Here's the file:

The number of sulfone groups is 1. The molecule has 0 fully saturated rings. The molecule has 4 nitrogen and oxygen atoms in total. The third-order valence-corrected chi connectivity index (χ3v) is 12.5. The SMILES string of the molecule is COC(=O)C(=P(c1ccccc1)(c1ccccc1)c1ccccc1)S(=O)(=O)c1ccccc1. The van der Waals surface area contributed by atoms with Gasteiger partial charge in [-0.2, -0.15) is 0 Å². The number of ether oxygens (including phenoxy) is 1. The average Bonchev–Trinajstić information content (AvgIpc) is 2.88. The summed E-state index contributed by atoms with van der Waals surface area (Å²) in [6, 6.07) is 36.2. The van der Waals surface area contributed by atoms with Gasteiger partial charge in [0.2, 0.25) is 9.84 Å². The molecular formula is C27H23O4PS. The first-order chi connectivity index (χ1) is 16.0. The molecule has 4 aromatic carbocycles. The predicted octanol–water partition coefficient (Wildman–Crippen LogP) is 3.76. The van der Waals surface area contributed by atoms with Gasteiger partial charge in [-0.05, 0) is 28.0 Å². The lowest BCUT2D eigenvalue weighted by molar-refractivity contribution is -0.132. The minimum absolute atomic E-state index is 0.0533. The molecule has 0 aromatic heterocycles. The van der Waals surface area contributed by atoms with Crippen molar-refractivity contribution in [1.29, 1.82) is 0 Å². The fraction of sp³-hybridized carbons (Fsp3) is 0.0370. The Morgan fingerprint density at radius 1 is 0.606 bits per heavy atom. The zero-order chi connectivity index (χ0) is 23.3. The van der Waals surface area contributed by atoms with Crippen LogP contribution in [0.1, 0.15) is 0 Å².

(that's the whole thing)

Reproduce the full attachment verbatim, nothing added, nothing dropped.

The number of sulfone groups is 1. The molecule has 0 fully saturated rings. The molecule has 4 nitrogen and oxygen atoms in total. The third-order valence-corrected chi connectivity index (χ3v) is 12.5. The SMILES string of the molecule is COC(=O)C(=P(c1ccccc1)(c1ccccc1)c1ccccc1)S(=O)(=O)c1ccccc1. The van der Waals surface area contributed by atoms with Gasteiger partial charge in [-0.2, -0.15) is 0 Å². The number of ether oxygens (including phenoxy) is 1. The average Bonchev–Trinajstić information content (AvgIpc) is 2.88. The summed E-state index contributed by atoms with van der Waals surface area (Å²) in [6, 6.07) is 36.2. The van der Waals surface area contributed by atoms with Gasteiger partial charge in [0.2, 0.25) is 9.84 Å². The molecular formula is C27H23O4PS. The first-order chi connectivity index (χ1) is 16.0. The molecule has 4 aromatic carbocycles. The predicted octanol–water partition coefficient (Wildman–Crippen LogP) is 3.76. The van der Waals surface area contributed by atoms with Gasteiger partial charge in [-0.05, 0) is 28.0 Å². The lowest BCUT2D eigenvalue weighted by molar-refractivity contribution is -0.132. The minimum absolute atomic E-state index is 0.0533. The molecule has 0 aromatic heterocycles. The van der Waals surface area contributed by atoms with Crippen molar-refractivity contribution in [1.29, 1.82) is 0 Å². The fraction of sp³-hybridized carbons (Fsp3) is 0.0370. The Morgan fingerprint density at radius 1 is 0.606 bits per heavy atom. The zero-order chi connectivity index (χ0) is 23.3. The van der Waals surface area contributed by atoms with Crippen LogP contribution in [0.1, 0.15) is 0 Å².